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Squelching dissent

This column originally ran in ComputorEdge on May 18, 2007
(Issue 2520, Better Than a Human)

Free speech is a funny thing: Everyone wants it for themself; few want it as badly for those who hold views contrary to their own. Civil libertarian (and giant of jazz journalism) Nat Hentoff even wrote a book about this double standard with the wordy but spot-on title of "Free Speech for Me but not for Thee."

We see this very human desire to silence those who dare disagree with us in action on the Web every day. While that pesky First Amendment to the U.S. Constitution prevents the government from regulating much of anything beyond child pornography and some private corporate or national security documents, that doesn't mean that others aren't trying to squelch those who won't parrot the accepted wisdom or party line.

The First Amendment is a two-edged sword, after all. The same right to free speech that allows us all to speak our minds without fear of the government punishing us also means that no one who publishes a newspaper, owns a TV station or hosts a Web site has to provide a forum for those with whom they disagree.

And so most newspapers have rules about civility in their letters to the editor section, most TV stations don't show out and out pornography (although some shows of late come awfully close to what was once euphemistically referred to as "soft" porn), and an increasing number of online services are restricting what you can discuss in online forums, on your own domains they host, and even in e-mail.

All these rules are contained in the terms of agreement we all click on as accepting without ever reading.

Those of us who have read them generally have little problem with them: You can't use your free Yahoo e-mail account to send spam, pirated files or threats, for instance. You're not supposed to use your MySpace account to feature pornography (although that stipulation gets defied several tens of thousands of times per day, to judge by my "friend requests" from porn sites).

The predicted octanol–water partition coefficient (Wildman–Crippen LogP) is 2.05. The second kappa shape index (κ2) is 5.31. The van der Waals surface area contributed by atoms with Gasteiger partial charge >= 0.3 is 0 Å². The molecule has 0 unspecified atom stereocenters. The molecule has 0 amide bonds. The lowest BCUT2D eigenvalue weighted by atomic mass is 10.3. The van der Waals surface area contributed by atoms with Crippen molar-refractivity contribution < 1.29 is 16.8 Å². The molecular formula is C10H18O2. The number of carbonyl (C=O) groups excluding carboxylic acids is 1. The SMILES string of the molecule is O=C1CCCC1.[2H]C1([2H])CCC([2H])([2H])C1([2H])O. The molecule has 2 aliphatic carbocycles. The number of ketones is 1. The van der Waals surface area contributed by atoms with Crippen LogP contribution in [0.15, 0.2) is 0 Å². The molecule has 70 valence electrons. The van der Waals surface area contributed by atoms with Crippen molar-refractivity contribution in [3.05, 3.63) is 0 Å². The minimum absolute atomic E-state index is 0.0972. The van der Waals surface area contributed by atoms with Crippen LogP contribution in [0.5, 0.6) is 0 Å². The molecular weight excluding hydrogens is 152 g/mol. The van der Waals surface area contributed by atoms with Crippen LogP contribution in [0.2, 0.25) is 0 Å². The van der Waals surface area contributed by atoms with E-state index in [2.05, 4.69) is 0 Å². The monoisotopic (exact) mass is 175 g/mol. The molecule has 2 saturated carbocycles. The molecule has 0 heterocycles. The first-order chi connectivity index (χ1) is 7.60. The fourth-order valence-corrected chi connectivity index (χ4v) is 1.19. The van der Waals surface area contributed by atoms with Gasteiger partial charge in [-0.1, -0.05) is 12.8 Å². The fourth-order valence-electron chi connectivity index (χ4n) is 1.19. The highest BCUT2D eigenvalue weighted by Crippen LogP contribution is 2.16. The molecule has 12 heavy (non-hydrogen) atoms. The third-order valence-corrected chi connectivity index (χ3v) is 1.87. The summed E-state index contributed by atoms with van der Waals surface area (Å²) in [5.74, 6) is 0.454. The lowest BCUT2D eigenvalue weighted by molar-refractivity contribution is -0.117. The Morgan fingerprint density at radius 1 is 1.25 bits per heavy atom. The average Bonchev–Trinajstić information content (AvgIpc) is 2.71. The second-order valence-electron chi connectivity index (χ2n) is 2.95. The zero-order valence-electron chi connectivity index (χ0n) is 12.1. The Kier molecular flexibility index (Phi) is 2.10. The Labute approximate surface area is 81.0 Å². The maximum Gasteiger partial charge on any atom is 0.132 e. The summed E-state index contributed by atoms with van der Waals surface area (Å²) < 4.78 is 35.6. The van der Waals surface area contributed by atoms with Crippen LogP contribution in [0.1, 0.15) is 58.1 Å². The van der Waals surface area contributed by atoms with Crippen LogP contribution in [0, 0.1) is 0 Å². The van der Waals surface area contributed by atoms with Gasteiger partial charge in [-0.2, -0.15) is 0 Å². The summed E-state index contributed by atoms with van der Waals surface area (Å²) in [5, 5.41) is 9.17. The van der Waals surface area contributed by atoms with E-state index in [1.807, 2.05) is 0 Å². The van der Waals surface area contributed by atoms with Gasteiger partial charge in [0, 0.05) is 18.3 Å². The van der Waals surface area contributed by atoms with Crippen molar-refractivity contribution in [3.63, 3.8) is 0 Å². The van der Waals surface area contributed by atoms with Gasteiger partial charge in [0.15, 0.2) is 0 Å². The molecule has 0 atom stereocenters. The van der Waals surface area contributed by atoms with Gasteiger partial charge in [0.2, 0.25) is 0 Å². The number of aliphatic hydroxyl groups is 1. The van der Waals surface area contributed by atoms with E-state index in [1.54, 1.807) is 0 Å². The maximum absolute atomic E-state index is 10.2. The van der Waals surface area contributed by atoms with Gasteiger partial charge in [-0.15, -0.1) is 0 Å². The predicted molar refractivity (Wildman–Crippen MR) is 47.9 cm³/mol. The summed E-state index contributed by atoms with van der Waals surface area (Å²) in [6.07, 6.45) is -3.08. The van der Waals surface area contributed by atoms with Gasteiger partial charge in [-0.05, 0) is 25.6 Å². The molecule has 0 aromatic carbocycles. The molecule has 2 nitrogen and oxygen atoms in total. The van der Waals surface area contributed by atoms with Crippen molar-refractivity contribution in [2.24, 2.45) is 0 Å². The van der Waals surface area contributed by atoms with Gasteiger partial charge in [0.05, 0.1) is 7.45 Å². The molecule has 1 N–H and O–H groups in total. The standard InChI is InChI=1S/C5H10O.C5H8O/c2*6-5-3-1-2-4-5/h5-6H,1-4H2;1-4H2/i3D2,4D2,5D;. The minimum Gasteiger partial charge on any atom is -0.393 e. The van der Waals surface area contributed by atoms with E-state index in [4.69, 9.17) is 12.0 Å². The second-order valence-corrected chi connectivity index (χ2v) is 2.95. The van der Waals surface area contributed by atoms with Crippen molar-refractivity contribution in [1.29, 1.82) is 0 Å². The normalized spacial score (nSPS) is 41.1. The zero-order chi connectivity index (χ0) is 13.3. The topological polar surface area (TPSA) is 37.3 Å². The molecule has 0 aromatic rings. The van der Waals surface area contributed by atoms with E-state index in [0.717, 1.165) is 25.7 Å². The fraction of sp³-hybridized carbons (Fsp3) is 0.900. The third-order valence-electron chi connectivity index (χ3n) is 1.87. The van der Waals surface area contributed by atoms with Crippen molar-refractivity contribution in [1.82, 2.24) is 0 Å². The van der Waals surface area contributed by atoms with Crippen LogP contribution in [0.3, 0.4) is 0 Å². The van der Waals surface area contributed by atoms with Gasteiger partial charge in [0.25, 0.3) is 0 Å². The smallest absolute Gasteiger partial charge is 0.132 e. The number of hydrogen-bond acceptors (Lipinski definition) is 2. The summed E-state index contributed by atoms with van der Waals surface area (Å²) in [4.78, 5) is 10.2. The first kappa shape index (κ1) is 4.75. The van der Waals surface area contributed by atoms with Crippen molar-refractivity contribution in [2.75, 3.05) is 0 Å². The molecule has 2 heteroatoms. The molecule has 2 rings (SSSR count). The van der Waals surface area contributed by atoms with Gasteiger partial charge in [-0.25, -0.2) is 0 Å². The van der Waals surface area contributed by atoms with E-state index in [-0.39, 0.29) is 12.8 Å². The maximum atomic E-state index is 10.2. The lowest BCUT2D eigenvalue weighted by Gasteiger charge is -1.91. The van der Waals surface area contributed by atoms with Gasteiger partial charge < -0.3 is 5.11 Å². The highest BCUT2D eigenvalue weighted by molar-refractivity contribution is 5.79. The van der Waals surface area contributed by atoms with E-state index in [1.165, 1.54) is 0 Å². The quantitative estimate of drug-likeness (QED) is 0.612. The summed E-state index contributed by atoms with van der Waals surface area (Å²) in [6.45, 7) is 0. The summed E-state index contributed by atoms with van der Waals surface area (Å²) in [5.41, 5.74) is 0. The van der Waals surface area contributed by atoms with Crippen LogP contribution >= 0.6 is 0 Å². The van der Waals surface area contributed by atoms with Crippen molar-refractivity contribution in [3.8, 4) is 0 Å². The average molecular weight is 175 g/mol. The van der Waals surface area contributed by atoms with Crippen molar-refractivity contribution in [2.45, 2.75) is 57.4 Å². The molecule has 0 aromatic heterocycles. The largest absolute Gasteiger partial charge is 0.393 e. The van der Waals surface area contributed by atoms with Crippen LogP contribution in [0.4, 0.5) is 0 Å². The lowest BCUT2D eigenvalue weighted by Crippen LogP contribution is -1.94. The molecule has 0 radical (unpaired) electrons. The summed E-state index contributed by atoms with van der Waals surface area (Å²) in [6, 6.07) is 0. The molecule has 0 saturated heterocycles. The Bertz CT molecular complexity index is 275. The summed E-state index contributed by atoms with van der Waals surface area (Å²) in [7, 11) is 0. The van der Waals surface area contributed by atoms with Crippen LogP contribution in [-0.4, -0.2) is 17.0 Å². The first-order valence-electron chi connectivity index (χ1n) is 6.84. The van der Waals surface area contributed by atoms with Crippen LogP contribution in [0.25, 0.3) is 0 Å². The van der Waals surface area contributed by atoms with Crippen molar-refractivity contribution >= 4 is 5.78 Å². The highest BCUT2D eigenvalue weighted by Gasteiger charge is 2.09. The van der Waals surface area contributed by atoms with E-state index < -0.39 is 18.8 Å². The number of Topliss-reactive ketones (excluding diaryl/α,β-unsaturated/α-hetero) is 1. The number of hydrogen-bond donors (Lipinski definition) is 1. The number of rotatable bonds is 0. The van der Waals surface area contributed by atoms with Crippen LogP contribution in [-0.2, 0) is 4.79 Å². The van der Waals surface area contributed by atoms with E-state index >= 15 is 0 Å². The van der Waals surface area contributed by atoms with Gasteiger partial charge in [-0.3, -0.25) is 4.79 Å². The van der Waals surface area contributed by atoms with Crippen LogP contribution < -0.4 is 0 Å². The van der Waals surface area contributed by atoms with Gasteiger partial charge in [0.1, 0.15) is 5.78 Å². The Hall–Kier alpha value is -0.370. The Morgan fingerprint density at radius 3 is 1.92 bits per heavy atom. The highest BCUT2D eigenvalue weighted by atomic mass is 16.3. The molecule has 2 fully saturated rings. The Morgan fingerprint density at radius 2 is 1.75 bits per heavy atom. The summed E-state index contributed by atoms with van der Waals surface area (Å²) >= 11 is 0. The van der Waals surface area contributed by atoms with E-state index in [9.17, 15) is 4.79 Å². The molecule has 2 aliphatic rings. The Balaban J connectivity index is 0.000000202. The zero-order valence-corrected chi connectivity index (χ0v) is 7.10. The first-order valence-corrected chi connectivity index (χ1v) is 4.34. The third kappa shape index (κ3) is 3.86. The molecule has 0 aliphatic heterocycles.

But of late, there has been a growing willingness of companies in various online hosting ventures to restrict the acceptable political content of their customers.

Nationally syndicated columnist Michelle Malkin, for instance, has been waging a campaign to get YouTube to explain why her video about the infamous Mohammed cartoons (which included video footage of some of the Danish cartoons that were cited by rioters across the Middle East, although not until several months after they were published) was removed.

YouTube has since been acquired by Google, and one supposes the terms of agreement updated.

YouTube's interface still allows anyone to click a simple icon on any page to request it be removed as "offensive" – but YouTube staff are supposed to review the material in question before removing it.

Which brings us to the crux of the issue: Most sites' terms of agreement contain a clause allowing the company to remove any material deemed to be "offensive."

That's a mighty loaded word, "offensive." And slippery, too.

Offensive to whom is the first question one has to ask. And who gets to decide?

In early April, CafePress – a Web site that allows anyone to upload high-rez graphics and then create a virtual store to sell t-shirts, coffee mugs, caps, mouse pads, etc., with said graphic – sent out an update to its user agreement, containing a link to its "content policy" that has that handy catch-all "offensive" clause.

To wit, the CafePress content clause reads:

"Material that is generally offensive or in bad taste, as determined by"

So CafePress gets to decide what is offensive.

For now, there are still products available that advertise one's opposition to same-sex marriage. But what if a gay rights group complains? Will CafePress remove them? Who knows?

Further down, the content clause reads:

" will determine, in its sole and absolute discretion, whether your content is in compliance with the guidelines outlined on this page and the Content Usage Policy (CUP). Any content that is determined to be in the Gray Zone may be subject to removal, in accordance with CUP, the Terms of Service and Shopkeeper Agreement."

For sure, you can't put up anything with a swastika on it – or can you? While the content policly prohibits "Items that make inappropriate use of Nazi symbols and glamorize the actions of Hitler" (take that, First Amendment!), there are literally dozens of items comparing the current president to Hitler (which doesn't speak well for our society's understanding of history).

In addition, while you can't have any "Content that glamorize the use of 'hard core' illegal substance and drugs such as a person injecting a vial of a substance in their body," there are hundreds, maybe thousands, of items with marijuana leaves prominently displayed.

Not to pick on CafePress, because its terms of agreement aren't substantially different from anyone else's.

But CafePress has positioned itself – marketed itself – as a tool for small organizations and individuals to be able to get their message out in a cost-affordable way – again, by selling t-shirts, caps, coffee mugs and more with their logo or other graphic.

When a company like that starts putting limits on what constitutes an acceptable message, things are getting a bit dicey for free expression online.